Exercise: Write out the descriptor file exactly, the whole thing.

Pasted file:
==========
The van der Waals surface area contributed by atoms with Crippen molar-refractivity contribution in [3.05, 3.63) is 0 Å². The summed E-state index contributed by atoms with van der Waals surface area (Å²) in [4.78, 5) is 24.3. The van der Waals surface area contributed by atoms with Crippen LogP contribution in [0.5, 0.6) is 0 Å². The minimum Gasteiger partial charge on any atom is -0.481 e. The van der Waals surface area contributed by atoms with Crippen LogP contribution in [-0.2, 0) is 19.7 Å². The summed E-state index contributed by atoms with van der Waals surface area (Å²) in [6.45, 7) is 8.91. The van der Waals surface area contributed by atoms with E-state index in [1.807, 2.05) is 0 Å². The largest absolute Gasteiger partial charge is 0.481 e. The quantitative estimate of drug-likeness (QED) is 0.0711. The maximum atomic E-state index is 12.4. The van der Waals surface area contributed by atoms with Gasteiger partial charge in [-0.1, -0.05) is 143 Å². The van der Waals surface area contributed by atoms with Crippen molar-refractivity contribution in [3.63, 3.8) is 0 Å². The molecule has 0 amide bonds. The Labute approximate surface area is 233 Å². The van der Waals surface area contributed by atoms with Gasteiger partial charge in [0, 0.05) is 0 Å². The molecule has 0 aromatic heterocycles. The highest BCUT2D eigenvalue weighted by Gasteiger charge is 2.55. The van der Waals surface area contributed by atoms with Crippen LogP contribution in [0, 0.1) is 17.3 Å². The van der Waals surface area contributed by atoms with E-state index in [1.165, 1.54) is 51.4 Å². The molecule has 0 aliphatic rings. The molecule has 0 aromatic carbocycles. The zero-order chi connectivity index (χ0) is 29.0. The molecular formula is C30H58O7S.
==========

The van der Waals surface area contributed by atoms with Crippen molar-refractivity contribution in [3.05, 3.63) is 0 Å². The summed E-state index contributed by atoms with van der Waals surface area (Å²) in [4.78, 5) is 24.3. The van der Waals surface area contributed by atoms with Crippen LogP contribution in [0.5, 0.6) is 0 Å². The minimum Gasteiger partial charge on any atom is -0.481 e. The van der Waals surface area contributed by atoms with Crippen LogP contribution in [-0.2, 0) is 19.7 Å². The summed E-state index contributed by atoms with van der Waals surface area (Å²) in [6.45, 7) is 8.91. The van der Waals surface area contributed by atoms with E-state index in [1.807, 2.05) is 0 Å². The largest absolute Gasteiger partial charge is 0.481 e. The quantitative estimate of drug-likeness (QED) is 0.0711. The maximum atomic E-state index is 12.4. The van der Waals surface area contributed by atoms with Gasteiger partial charge in [-0.1, -0.05) is 143 Å². The van der Waals surface area contributed by atoms with Crippen molar-refractivity contribution in [3.63, 3.8) is 0 Å². The molecule has 0 amide bonds. The Labute approximate surface area is 233 Å². The van der Waals surface area contributed by atoms with Gasteiger partial charge in [0, 0.05) is 0 Å². The molecule has 0 aromatic heterocycles. The highest BCUT2D eigenvalue weighted by Gasteiger charge is 2.55. The van der Waals surface area contributed by atoms with Crippen LogP contribution in [0, 0.1) is 17.3 Å². The van der Waals surface area contributed by atoms with E-state index in [1.165, 1.54) is 51.4 Å². The molecule has 0 aliphatic rings. The molecule has 0 aromatic carbocycles. The zero-order chi connectivity index (χ0) is 29.0. The molecular formula is C30H58O7S.